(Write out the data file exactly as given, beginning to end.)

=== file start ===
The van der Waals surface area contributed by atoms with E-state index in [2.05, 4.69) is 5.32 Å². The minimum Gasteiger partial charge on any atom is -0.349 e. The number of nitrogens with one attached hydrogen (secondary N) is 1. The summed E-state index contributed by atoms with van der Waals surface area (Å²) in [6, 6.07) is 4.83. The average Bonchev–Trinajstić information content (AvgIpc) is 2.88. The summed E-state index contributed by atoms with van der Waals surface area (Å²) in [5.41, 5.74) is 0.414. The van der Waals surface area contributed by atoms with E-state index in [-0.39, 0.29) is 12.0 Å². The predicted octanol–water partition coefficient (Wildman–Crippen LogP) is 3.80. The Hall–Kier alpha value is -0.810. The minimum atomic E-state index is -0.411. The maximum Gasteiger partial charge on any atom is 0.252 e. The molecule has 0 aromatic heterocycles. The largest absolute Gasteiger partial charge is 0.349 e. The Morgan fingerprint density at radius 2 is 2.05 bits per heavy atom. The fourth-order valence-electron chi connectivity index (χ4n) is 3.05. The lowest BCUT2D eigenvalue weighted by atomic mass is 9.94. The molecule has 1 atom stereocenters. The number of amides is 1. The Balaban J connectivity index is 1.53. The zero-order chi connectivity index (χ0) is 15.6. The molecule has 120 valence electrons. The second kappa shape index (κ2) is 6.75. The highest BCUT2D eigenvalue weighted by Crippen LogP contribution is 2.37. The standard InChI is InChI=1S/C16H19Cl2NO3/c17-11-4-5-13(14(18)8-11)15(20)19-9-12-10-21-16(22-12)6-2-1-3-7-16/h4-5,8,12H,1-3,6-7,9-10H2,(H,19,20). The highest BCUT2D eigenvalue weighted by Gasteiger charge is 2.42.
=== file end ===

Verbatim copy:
The van der Waals surface area contributed by atoms with E-state index in [2.05, 4.69) is 5.32 Å². The minimum Gasteiger partial charge on any atom is -0.349 e. The number of nitrogens with one attached hydrogen (secondary N) is 1. The summed E-state index contributed by atoms with van der Waals surface area (Å²) in [6, 6.07) is 4.83. The average Bonchev–Trinajstić information content (AvgIpc) is 2.88. The summed E-state index contributed by atoms with van der Waals surface area (Å²) in [5.41, 5.74) is 0.414. The van der Waals surface area contributed by atoms with E-state index in [-0.39, 0.29) is 12.0 Å². The predicted octanol–water partition coefficient (Wildman–Crippen LogP) is 3.80. The Hall–Kier alpha value is -0.810. The minimum atomic E-state index is -0.411. The maximum Gasteiger partial charge on any atom is 0.252 e. The molecule has 0 aromatic heterocycles. The largest absolute Gasteiger partial charge is 0.349 e. The Morgan fingerprint density at radius 2 is 2.05 bits per heavy atom. The fourth-order valence-electron chi connectivity index (χ4n) is 3.05. The lowest BCUT2D eigenvalue weighted by atomic mass is 9.94. The molecule has 1 atom stereocenters. The number of amides is 1. The Balaban J connectivity index is 1.53. The zero-order chi connectivity index (χ0) is 15.6. The molecule has 120 valence electrons. The second kappa shape index (κ2) is 6.75. The highest BCUT2D eigenvalue weighted by Crippen LogP contribution is 2.37. The standard InChI is InChI=1S/C16H19Cl2NO3/c17-11-4-5-13(14(18)8-11)15(20)19-9-12-10-21-16(22-12)6-2-1-3-7-16/h4-5,8,12H,1-3,6-7,9-10H2,(H,19,20). The highest BCUT2D eigenvalue weighted by Gasteiger charge is 2.42.